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### Topic: Multiple Port Manipulation (Read 1 time)previous topic - next topic

#### danb121

##### Oct 10, 2012, 11:28 am
Hi All

I need to be able to change 10 outputs at exactly the same time; I'm aware of port manipulation but this only work for 8 I/O pins could I use something like the && statement?

Code: [Select]
`void loop(){  (PORTB = B11111111 &&  PORTD = B11111111);  delay(1000);  (PORTB = B00000000 &&  PORTD = B00000000);  delay(1000);}`

Any advice would be helpful.

Thanks in advance

Dan

#### fungus

#1
##### Oct 10, 2012, 11:56 am

Hi All

I need to be able to change 10 outputs at exactly the same time; I'm aware of port manipulation but this only work for 8 I/O pins could I use something like the && statement?

Code: [Select]
`void loop(){  (PORTB = B11111111 &&  PORTD = B11111111);  delay(1000);  (PORTB = B00000000 &&  PORTD = B00000000);  delay(1000);}`

Any advice would be helpful.

No, the && operator doesn't do that, you need to do this:
PORTB = B11111111;
PORTD = B11111111;

The timing difference will be one clock cycle.  Normal Arduino clock speed is 16mHz.

If that's too much difference you'll have to add an external 16-bit shift register.
No, I don't answer questions sent in private messages (but I do accept thank-you notes...)

#### retrolefty

#2
##### Oct 10, 2012, 02:52 pm
Quote
I need to be able to change 10 outputs at exactly the same time;

For anyone to be really helpful you need to put a number on how close to 'exactly' you mean. What is the maximum skew rate between output pins that you can live with, 1 millisec, 1 usec, 1 nanosec ? A lot of time beginners have not yet gained a feel for how fast a arduino clock cycle is in the real world.

If you cannot put a metric to 'exactly' then perhaps if you could describe what the output pins are going to be wired to and the function they will be performing.

Lefty

#### Graynomad

#3
##### Oct 10, 2012, 03:01 pm
Doesn't matter what you do there's no way to change 10 pins at exactly the same time using the processor IO unless you move to a 16- or 32-bit chip.

Use fungus's solution.

Do you really need exactly? Why?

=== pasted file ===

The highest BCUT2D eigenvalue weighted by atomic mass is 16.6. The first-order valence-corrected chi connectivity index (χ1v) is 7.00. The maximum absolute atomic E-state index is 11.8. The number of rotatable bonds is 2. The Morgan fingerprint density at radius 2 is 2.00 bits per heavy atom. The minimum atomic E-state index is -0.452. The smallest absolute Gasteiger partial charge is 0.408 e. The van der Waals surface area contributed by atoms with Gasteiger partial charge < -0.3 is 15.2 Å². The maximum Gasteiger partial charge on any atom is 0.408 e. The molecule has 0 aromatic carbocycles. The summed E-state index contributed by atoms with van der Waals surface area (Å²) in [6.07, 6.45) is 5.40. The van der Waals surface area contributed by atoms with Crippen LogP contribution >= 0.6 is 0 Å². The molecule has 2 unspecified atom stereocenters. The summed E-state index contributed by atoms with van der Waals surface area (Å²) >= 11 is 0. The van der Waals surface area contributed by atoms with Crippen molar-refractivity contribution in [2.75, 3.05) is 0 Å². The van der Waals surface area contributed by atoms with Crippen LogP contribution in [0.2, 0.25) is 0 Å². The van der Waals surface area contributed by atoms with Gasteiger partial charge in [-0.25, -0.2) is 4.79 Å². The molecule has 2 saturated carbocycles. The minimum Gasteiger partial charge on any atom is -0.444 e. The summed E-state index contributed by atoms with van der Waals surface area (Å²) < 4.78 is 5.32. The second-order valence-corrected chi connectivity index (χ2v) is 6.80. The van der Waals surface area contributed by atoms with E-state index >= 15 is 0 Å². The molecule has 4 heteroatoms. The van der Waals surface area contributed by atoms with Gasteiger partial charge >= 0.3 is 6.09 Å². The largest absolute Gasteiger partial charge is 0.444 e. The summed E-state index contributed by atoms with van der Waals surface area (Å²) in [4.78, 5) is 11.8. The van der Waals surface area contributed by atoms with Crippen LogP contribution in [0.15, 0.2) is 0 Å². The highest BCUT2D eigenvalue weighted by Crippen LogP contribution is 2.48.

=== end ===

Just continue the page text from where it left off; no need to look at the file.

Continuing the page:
______
Rob
Rob Gray aka the GRAYnomad www.robgray.com

#### danb121

#4
##### Oct 10, 2012, 05:02 pmLast Edit: Oct 10, 2012, 05:06 pm by danb121 Reason: 1
Cheers for the replies.

I'm using the arduino and circuit for highspeed photography, the flash guns have to have a low light output to minimise motion blur so to get the correct exposure I need to use multiple flash guns...
In answer to your question ideally the outputs would be changed at exactly the same time as firing flash guns at different times will also cause motion blur.  My aim is to build a box that I can use for a number of different situations and enviroments; having said that the extra 2 outputs are just for contingency so I could live without them

I'll also do some tests to see if firing 2 outputs with a slight delay will cause a problem

Thanks again

Dan

#### retrolefty

#5
##### Oct 10, 2012, 05:32 pm

Cheers for the replies.

I'm using the arduino and circuit for highspeed photography, the flash guns have to have a low light output to minimise motion blur so to get the correct exposure I need to use multiple flash guns...
In answer to your question ideally the outputs would be changed at exactly the same time as firing flash guns at different times will also cause motion blur.  My aim is to build a box that I can use for a number of different situations and enviroments; having said that the extra 2 outputs are just for contingency so I could live without them

OK, but that doesn't answer the maximum timing skew between output changes allowed. There has to be a value which is fast enough to not cause detection, and it might be that even some microseconds is fast enough.

I'll also do some tests to see if firing 2 outputs with a slight delay will cause a problem

Now that is something constructive to try. delayMicroseconds() is available for that testing effort, I believe that command has a 4 microsecond resolution.
Lefty

Thanks again

Dan

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